A few of his quotes:

-"The logic of control for the Chinese government has not changed over the years. However, we see the power of the NGO's as change after the earthquake"
-"The office of propaganda won't let media publish reports of poor quality school buildings or coruption. It will only allow the publication of heroic military stories and rescues"
-"All countries find enemies. In China, the Chinese people are the enemies"
-"In China it doesn't matter which university your degree came from, only the type of degree" (regarding the effect of the Communist system on competition and hiring practices)
-"Fords and American cards last forever. Japanese cars fall apart after 10 years" (This isn't really anti-China. I just found it funny that his view of American cars was the exactly 180 degrees opposite of Americans' views)

Anyways, the second half of the term looks to be much more interesting than the first half class-wise as we will get the opportunity to see two radically different approaches to business and politics in Asia and China. As absurd as some of the first professor's rantings are, its interesting to see the other side of the story argued for the first time here in ultra-capitalist Hong Kong.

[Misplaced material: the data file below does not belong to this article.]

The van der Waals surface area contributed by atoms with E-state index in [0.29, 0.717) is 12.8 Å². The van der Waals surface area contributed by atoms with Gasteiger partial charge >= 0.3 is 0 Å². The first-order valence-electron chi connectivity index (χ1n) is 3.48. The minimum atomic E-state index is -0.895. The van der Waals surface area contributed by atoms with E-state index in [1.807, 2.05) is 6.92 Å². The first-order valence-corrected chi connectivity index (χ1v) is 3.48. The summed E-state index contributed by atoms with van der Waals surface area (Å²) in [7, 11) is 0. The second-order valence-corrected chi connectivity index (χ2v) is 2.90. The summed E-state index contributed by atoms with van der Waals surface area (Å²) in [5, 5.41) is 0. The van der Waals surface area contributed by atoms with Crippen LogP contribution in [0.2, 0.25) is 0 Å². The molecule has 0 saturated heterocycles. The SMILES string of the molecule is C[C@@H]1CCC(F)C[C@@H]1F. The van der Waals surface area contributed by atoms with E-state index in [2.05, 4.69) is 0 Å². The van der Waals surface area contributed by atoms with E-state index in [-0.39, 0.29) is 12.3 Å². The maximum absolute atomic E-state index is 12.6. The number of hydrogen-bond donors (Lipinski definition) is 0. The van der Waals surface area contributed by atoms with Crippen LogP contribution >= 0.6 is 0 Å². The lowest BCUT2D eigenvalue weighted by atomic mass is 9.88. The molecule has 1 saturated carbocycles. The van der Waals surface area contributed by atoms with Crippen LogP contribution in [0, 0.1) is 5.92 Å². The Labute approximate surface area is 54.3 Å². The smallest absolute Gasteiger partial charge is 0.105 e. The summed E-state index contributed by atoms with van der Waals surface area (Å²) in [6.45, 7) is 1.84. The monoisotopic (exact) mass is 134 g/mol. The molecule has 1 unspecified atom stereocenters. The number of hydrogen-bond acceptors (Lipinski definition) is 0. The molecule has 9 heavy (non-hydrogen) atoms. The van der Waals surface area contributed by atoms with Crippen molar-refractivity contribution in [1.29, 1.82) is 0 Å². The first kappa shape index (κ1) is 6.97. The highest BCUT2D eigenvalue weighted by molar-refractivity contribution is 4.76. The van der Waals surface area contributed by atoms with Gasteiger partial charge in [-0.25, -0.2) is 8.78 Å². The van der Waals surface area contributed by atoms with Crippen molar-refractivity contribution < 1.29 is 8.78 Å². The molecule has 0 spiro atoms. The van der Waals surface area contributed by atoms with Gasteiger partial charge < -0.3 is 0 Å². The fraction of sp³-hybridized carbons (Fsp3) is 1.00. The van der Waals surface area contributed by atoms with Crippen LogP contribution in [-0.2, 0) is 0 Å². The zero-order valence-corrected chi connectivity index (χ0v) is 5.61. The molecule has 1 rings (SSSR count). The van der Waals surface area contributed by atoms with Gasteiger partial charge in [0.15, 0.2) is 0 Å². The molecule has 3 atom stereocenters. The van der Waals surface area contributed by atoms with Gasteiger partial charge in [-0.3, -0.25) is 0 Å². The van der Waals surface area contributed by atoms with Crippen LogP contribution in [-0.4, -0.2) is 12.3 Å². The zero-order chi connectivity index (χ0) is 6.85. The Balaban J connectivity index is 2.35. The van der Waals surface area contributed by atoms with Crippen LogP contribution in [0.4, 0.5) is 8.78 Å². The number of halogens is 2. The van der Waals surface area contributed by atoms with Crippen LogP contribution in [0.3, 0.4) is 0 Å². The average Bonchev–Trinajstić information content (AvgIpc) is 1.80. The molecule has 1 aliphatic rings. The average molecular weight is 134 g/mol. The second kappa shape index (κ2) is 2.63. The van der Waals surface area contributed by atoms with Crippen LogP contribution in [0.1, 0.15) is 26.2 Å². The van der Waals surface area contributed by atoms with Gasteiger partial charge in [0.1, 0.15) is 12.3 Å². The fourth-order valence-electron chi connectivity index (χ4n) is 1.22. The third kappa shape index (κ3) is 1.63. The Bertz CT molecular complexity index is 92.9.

Bangkok Excursion

On Friday evening myself and twenty-five others hopped on a 3 hour or so Cathay Pacific from Hong Kong to Bangkok, Thailand. We hopped in cabs (all brightly colored Toyota Corollas) from the airport and traveled to the Ramada Inn, which wasn't too far away. Tired from the week and the travel, we all crashed that night and went right to sleep.

The next morning we got up early for our first and only full day in the city. We quickly learned the ways of the city when a man walked up to us and offered to arrange a tuk-tuk (small motorcycle-like cabs that you can see in the photos) to take us to some of the sites. Of course right when we hopped in the tuk-tuks he demanded payment for his flagging down of the drivers. We got out and walked away.